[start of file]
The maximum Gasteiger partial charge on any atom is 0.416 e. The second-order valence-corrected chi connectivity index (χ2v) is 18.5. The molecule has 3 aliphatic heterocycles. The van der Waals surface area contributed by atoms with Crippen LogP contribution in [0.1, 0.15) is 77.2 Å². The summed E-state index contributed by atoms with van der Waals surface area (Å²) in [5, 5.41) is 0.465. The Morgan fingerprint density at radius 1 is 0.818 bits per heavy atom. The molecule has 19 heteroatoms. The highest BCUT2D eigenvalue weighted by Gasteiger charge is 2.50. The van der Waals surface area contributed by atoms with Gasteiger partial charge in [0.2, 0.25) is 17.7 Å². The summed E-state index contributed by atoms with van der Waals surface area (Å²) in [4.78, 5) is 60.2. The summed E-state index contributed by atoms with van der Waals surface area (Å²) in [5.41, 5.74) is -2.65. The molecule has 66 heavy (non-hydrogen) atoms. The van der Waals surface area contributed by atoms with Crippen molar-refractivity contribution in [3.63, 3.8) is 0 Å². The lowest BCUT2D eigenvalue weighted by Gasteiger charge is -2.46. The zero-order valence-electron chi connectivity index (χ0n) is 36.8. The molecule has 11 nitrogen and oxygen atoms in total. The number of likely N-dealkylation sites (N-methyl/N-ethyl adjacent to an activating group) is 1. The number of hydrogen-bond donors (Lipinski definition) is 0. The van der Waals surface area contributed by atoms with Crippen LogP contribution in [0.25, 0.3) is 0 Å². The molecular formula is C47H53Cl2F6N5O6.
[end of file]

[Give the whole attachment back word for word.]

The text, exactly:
The maximum Gasteiger partial charge on any atom is 0.416 e. The second-order valence-corrected chi connectivity index (χ2v) is 18.5. The molecule has 3 aliphatic heterocycles. The van der Waals surface area contributed by atoms with Crippen LogP contribution in [0.1, 0.15) is 77.2 Å². The summed E-state index contributed by atoms with van der Waals surface area (Å²) in [5, 5.41) is 0.465. The Morgan fingerprint density at radius 1 is 0.818 bits per heavy atom. The molecule has 19 heteroatoms. The highest BCUT2D eigenvalue weighted by Gasteiger charge is 2.50. The van der Waals surface area contributed by atoms with Gasteiger partial charge in [0.2, 0.25) is 17.7 Å². The summed E-state index contributed by atoms with van der Waals surface area (Å²) in [4.78, 5) is 60.2. The summed E-state index contributed by atoms with van der Waals surface area (Å²) in [5.41, 5.74) is -2.65. The molecule has 66 heavy (non-hydrogen) atoms. The van der Waals surface area contributed by atoms with Crippen molar-refractivity contribution in [3.63, 3.8) is 0 Å². The lowest BCUT2D eigenvalue weighted by Gasteiger charge is -2.46. The zero-order valence-electron chi connectivity index (χ0n) is 36.8. The molecule has 11 nitrogen and oxygen atoms in total. The number of likely N-dealkylation sites (N-methyl/N-ethyl adjacent to an activating group) is 1. The number of hydrogen-bond donors (Lipinski definition) is 0. The van der Waals surface area contributed by atoms with Crippen LogP contribution in [0.25, 0.3) is 0 Å². The molecular formula is C47H53Cl2F6N5O6.